Playboy, October 1970: Moving In Stereo

Fifty years ago this month, that venerable men’s magazine of many of our youths – Playboy – put out a “historic” issue, featuring its first pair of Playmates, the identical twins Mary and Madeleine Collinson.

We think that’s Mary on the left. Madeleine was always the more coquettish of the duo.

The twins were celebrated with no less than an appearance on The Tonight Show Starring Johnny Carson, and went on to feature in a handful of films – perhaps most famously in the 1971 Peter Cushing vampire/witch thriller Twins of Evil (AKA Twins of Dracula) – before retiring from the movie biz in the early ’70s.

We thought this occasion – Playmates in stereo, as it were – might afford us an opportunity to take a look at what of the latest and greatest in hi-fi was being spotlighted and advertised in the pages of Playboy that month. The truth is, not as much as we thought there might be. While the magazine would become a veritable catalog of the newest in stereo (and quadrophonic!) equipment within a couple of years, manufacturers had not yet unleashed the full flood of their advertising dollars upon the publishing giant.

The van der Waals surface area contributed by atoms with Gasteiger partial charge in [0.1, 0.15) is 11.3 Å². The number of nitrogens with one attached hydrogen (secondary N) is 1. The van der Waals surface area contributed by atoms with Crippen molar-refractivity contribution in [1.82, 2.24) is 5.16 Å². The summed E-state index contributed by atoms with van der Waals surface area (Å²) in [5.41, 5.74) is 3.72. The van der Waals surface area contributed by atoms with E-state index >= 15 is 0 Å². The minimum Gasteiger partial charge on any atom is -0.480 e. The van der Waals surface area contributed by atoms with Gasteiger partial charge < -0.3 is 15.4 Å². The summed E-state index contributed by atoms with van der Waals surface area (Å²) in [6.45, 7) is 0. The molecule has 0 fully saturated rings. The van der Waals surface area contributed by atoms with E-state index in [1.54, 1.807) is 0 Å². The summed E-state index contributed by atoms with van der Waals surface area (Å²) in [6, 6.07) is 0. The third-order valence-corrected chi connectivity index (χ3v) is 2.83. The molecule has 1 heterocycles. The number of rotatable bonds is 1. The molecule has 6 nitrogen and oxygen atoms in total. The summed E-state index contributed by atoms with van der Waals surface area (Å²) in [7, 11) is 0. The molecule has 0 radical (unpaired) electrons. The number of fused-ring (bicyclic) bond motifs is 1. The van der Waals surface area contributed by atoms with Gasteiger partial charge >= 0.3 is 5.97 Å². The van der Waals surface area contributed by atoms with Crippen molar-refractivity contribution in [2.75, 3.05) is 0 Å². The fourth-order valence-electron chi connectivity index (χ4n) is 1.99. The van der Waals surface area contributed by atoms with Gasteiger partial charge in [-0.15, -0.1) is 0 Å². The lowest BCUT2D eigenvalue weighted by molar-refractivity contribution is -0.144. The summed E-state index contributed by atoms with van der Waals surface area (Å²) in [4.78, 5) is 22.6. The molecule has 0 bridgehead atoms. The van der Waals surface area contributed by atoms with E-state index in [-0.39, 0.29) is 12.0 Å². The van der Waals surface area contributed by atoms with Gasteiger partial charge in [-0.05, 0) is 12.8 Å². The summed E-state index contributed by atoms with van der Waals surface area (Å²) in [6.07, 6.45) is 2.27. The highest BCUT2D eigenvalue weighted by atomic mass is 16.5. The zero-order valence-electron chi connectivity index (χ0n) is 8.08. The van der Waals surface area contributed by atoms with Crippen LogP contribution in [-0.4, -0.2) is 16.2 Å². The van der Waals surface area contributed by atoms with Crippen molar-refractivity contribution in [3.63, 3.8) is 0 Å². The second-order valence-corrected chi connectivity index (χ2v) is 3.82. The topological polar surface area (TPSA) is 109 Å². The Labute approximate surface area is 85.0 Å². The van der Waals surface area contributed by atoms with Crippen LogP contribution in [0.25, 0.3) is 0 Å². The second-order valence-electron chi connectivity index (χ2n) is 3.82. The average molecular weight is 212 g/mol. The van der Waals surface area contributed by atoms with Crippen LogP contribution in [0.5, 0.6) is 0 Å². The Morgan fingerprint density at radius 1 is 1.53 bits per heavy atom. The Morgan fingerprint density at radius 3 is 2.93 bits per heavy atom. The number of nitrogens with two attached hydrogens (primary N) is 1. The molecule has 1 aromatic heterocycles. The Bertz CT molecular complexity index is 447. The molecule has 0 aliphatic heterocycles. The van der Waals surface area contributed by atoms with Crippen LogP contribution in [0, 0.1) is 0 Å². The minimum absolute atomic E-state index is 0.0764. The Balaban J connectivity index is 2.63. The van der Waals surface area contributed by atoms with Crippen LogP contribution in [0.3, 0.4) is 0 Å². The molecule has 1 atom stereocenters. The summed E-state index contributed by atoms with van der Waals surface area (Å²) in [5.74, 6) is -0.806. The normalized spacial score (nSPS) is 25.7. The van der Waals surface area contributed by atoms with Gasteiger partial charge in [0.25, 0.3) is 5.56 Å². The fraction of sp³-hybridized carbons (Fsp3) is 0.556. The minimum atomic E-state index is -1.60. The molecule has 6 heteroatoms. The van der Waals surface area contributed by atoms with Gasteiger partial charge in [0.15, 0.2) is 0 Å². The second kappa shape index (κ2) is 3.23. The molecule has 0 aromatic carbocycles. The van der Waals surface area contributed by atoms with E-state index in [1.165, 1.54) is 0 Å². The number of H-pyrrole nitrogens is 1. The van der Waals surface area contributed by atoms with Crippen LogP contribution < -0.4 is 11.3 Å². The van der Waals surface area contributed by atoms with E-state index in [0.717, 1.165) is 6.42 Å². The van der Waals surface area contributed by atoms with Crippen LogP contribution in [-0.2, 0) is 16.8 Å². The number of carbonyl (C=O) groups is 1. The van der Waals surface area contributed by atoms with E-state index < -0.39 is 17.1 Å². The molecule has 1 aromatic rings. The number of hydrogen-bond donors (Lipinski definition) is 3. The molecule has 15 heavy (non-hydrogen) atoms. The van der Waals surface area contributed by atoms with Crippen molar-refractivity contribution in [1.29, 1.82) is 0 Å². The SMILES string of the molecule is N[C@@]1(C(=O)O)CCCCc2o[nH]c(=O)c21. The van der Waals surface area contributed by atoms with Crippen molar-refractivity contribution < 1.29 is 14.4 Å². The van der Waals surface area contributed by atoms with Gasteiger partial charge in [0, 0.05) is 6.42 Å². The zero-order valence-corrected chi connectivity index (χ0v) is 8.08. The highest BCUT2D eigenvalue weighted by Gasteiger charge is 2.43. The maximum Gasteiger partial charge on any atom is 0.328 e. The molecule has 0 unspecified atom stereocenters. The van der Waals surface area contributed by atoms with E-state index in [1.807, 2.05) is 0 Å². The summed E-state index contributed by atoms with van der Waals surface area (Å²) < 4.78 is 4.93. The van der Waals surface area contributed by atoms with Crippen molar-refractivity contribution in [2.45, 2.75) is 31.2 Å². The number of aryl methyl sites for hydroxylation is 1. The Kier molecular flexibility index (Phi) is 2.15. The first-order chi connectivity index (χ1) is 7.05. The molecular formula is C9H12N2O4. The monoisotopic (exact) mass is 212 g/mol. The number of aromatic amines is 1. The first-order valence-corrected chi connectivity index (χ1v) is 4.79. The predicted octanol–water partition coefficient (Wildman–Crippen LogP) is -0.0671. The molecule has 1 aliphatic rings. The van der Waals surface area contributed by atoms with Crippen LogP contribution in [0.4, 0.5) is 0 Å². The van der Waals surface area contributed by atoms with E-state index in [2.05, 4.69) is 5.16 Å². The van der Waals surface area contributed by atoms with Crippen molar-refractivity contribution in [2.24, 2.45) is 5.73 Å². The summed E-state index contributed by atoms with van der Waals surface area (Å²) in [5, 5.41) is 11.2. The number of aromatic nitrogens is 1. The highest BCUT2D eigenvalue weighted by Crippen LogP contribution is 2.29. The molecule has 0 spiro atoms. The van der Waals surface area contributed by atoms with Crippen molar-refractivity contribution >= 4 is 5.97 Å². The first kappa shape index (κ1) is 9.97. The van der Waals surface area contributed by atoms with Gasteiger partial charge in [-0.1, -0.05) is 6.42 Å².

Behold the brave new world of compact-cartridge technology.

Still, the October 1970 issue does give us a feature article on the exciting new advances being made in compact-cartridge technology (those would be cassettes), as well as a fair smattering of adverts. In future months, we’ll look at other past issues of Playboy, as well as Rolling Stone and other popular magazines of the day, to see not only what was being sold, but how it was being sold. Enjoy!

Try pointing those speakers in a different direction. You’ll get better separation.
Because nothing says quality sound like butts.
We all know how that worked out.
“Roy Donk! King of the Tuk-Tuk Sound? You people. …”
$200, so you don’t have to flip your own cassettes over? Brilliant!
Look at you, RCA, with two ads, just splashing money around like it grows on trees.
That’ll be $659.95 in 2020 money, please. Thanks.
She’s smart, because she has glasses. 1970, people. Follow along.
Like The Ohio State University, and not, say, that other Ohio State university no one is confusing it with.